easyJet slammed for treatment of passengers during chaos – ‘absolutely shocking’

Simon Calder outlines customer rights after EasyJet cancellations

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Which? said that easyJet passengers had not been informed of their legal right to cash compensation after the airline cancelled their flight. Some families said they were left to sleep on the floor or buy expensive flights home.

A husband and wife said they had received “absolutely shocking service” after visiting Santorini for their wedding anniversary.

Damian McConville, 33, and his wife had to sleep on the floor at Gatwick because there were no hotels available.

They claimed that easyJet did not inform them they could receive total compensation of £880.

Airlines are required to offer passengers an alternative flight at the “earliest opportunity” even if it’s on an alternative airline.

Which? said that easyJet’s ‘Manage my Booking’ section on its website only gave passengers the option to rebook with easyJet.

Matthew Siggins was on holiday in Athens when he received a text to say his flight home had been cancelled.

He requested a refund as he was not advised of his right to be rerouted and was also not told he could receive compensation.

He had to book a long journey home and the two tickets cost him £80 more than his original journey.

Matthew also had to spend money on airport transfers and food but by claiming a refund he had unknowingly given up his right to claim back his expenses.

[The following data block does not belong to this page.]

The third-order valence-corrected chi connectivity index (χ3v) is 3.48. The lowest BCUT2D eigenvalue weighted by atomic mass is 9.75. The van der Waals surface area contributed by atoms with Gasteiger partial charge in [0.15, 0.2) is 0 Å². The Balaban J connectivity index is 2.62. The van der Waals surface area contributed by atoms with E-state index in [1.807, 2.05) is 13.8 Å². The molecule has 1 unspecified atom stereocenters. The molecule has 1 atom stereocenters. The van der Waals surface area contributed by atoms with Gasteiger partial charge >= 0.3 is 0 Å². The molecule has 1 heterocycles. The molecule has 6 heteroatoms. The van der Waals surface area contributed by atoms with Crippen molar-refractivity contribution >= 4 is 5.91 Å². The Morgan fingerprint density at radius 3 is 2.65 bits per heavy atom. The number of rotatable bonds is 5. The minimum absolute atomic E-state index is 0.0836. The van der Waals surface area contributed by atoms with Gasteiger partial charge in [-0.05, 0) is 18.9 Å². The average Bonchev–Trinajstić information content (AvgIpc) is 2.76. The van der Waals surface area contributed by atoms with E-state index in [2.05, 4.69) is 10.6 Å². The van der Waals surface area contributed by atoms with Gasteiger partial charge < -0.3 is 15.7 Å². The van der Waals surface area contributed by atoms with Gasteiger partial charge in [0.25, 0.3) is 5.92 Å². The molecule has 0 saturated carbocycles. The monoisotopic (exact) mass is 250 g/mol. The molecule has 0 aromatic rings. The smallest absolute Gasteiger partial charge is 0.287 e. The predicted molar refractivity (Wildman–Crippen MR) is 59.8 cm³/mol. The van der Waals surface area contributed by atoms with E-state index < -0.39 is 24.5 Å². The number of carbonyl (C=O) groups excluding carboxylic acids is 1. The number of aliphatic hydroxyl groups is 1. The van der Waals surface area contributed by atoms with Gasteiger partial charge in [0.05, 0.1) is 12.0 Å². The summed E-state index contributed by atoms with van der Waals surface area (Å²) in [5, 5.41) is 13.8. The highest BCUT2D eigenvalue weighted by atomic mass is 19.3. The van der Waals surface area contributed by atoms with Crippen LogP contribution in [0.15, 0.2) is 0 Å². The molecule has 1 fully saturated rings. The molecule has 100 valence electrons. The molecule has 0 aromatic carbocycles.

Which? is now calling on the Civil Aviation Authority to investigate easyJet in light of these claims.

Rory Boland, editor of Which? Travel said: “easyJet has treated its passengers appallingly, but this is just the latest example of a systemic problem in the aviation sector, some airlines routinely ignore their legal obligations because they know they won’t face any consequences.

“With thousands more flight cancellations potentially to come, passengers face a miserable summer unless the CAA and Government act on their promise to stamp out consumer rights abuses.

“A major overhaul is desperately needed, so the Government must give the CAA stronger powers so it can hit operators with heavy fines when necessary.

“Ministers should also drop their ill-conceived plans to slash compensation rates for domestic flights.”

The CAA said it would review the latest evidence and added it had regularly called for stronger consumer powers.

easyJet said: “We provide customers with a leading self-service tool which enables them to reroute quickly and easily on alternative flights where their flight is cancelled.

“This includes the option to fly to/from different airport within the same country, if they wish to.

“Where we are unable to offer a direct flight on easyJet within 24 hours, customers are able to secure flights by alternative carriers via our customer contact centres, however, we generally advise passengers to book these flights themselves, as this offers more flexibility and is the quickest way to secure a seat on the alternative flight.

“In these circumstances, we reimburse customers for the full cost of the alternative transport. This information is clearly displayed on our delays & cancellations help page.

“We clearly inform customers that if there are no easyJet alternative flights within 24 hours, they can book flights via an alternative carrier and we’ll reimburse them in full or they can choose a full refund.

“We clearly inform passengers of their EC261 rights via our notice of rights and delays and cancellations pages on our website, which are provided to customers should their flights be disrupted.

“Customers are able to submit an expenses claim easily via our expense form. We advise customers to provide itemised receipts to ensure these are processed as swiftly as possible.”

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